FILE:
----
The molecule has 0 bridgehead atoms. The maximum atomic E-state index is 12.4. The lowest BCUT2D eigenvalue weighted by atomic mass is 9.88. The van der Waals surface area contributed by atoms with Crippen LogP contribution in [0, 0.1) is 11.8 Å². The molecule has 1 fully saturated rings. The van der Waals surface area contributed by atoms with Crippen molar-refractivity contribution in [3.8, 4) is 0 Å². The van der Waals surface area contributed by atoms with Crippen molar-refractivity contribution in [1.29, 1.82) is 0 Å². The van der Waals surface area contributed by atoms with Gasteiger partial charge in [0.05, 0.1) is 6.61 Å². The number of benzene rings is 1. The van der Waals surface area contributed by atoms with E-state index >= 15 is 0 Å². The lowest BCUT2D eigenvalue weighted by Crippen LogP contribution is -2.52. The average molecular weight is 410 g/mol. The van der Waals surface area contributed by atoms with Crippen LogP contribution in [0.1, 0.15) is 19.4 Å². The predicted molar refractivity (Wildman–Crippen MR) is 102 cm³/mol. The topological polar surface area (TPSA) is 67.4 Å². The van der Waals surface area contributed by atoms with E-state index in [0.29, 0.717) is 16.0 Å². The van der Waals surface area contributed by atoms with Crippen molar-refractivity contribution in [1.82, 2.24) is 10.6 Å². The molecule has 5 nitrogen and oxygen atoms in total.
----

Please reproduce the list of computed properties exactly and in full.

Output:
The molecule has 0 bridgehead atoms. The maximum atomic E-state index is 12.4. The lowest BCUT2D eigenvalue weighted by atomic mass is 9.88. The van der Waals surface area contributed by atoms with Crippen LogP contribution in [0, 0.1) is 11.8 Å². The molecule has 1 fully saturated rings. The van der Waals surface area contributed by atoms with Crippen molar-refractivity contribution in [3.8, 4) is 0 Å². The van der Waals surface area contributed by atoms with Crippen molar-refractivity contribution in [1.29, 1.82) is 0 Å². The van der Waals surface area contributed by atoms with Gasteiger partial charge in [0.05, 0.1) is 6.61 Å². The number of benzene rings is 1. The van der Waals surface area contributed by atoms with E-state index >= 15 is 0 Å². The lowest BCUT2D eigenvalue weighted by Crippen LogP contribution is -2.52. The average molecular weight is 410 g/mol. The van der Waals surface area contributed by atoms with Crippen LogP contribution in [0.1, 0.15) is 19.4 Å². The predicted molar refractivity (Wildman–Crippen MR) is 102 cm³/mol. The topological polar surface area (TPSA) is 67.4 Å². The van der Waals surface area contributed by atoms with E-state index in [0.29, 0.717) is 16.0 Å². The van der Waals surface area contributed by atoms with Crippen molar-refractivity contribution in [1.82, 2.24) is 10.6 Å². The molecule has 5 nitrogen and oxygen atoms in total.